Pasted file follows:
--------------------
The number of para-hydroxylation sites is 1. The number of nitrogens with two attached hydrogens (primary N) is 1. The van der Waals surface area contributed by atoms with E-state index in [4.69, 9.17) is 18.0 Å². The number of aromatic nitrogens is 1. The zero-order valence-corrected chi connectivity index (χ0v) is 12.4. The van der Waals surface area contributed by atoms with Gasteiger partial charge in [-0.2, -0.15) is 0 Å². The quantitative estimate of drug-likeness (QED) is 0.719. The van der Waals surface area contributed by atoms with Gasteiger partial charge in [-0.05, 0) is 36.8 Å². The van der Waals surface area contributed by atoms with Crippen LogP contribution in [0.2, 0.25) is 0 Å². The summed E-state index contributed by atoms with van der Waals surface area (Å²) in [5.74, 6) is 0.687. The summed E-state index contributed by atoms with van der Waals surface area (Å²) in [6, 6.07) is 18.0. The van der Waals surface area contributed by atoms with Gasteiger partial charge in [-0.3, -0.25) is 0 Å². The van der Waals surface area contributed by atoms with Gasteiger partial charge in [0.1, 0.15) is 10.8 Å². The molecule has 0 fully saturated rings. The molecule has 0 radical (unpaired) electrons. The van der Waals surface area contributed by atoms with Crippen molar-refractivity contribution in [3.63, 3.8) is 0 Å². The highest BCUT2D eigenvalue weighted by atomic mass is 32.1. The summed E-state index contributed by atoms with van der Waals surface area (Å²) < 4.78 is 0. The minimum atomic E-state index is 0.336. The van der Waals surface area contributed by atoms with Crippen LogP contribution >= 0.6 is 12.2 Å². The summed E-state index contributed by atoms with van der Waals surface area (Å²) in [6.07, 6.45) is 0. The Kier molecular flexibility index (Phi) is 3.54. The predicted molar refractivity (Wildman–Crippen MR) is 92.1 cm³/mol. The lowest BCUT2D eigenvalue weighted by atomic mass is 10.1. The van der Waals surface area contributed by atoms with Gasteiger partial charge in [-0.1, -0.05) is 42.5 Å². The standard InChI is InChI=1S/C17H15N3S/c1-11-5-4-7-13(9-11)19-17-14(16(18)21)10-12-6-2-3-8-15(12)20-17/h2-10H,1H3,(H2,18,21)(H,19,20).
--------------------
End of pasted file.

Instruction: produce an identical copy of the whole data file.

The number of para-hydroxylation sites is 1. The number of nitrogens with two attached hydrogens (primary N) is 1. The van der Waals surface area contributed by atoms with E-state index in [4.69, 9.17) is 18.0 Å². The number of aromatic nitrogens is 1. The zero-order valence-corrected chi connectivity index (χ0v) is 12.4. The van der Waals surface area contributed by atoms with Gasteiger partial charge in [-0.2, -0.15) is 0 Å². The quantitative estimate of drug-likeness (QED) is 0.719. The van der Waals surface area contributed by atoms with Gasteiger partial charge in [-0.05, 0) is 36.8 Å². The van der Waals surface area contributed by atoms with Crippen LogP contribution in [0.2, 0.25) is 0 Å². The summed E-state index contributed by atoms with van der Waals surface area (Å²) in [5.74, 6) is 0.687. The summed E-state index contributed by atoms with van der Waals surface area (Å²) in [6, 6.07) is 18.0. The van der Waals surface area contributed by atoms with Gasteiger partial charge in [-0.3, -0.25) is 0 Å². The van der Waals surface area contributed by atoms with Gasteiger partial charge in [0.1, 0.15) is 10.8 Å². The molecule has 0 fully saturated rings. The molecule has 0 radical (unpaired) electrons. The van der Waals surface area contributed by atoms with Crippen molar-refractivity contribution in [3.63, 3.8) is 0 Å². The highest BCUT2D eigenvalue weighted by atomic mass is 32.1. The summed E-state index contributed by atoms with van der Waals surface area (Å²) < 4.78 is 0. The minimum atomic E-state index is 0.336. The van der Waals surface area contributed by atoms with Crippen LogP contribution >= 0.6 is 12.2 Å². The summed E-state index contributed by atoms with van der Waals surface area (Å²) in [6.07, 6.45) is 0. The Kier molecular flexibility index (Phi) is 3.54. The predicted molar refractivity (Wildman–Crippen MR) is 92.1 cm³/mol. The lowest BCUT2D eigenvalue weighted by atomic mass is 10.1. The van der Waals surface area contributed by atoms with Gasteiger partial charge in [-0.1, -0.05) is 42.5 Å². The standard InChI is InChI=1S/C17H15N3S/c1-11-5-4-7-13(9-11)19-17-14(16(18)21)10-12-6-2-3-8-15(12)20-17/h2-10H,1H3,(H2,18,21)(H,19,20).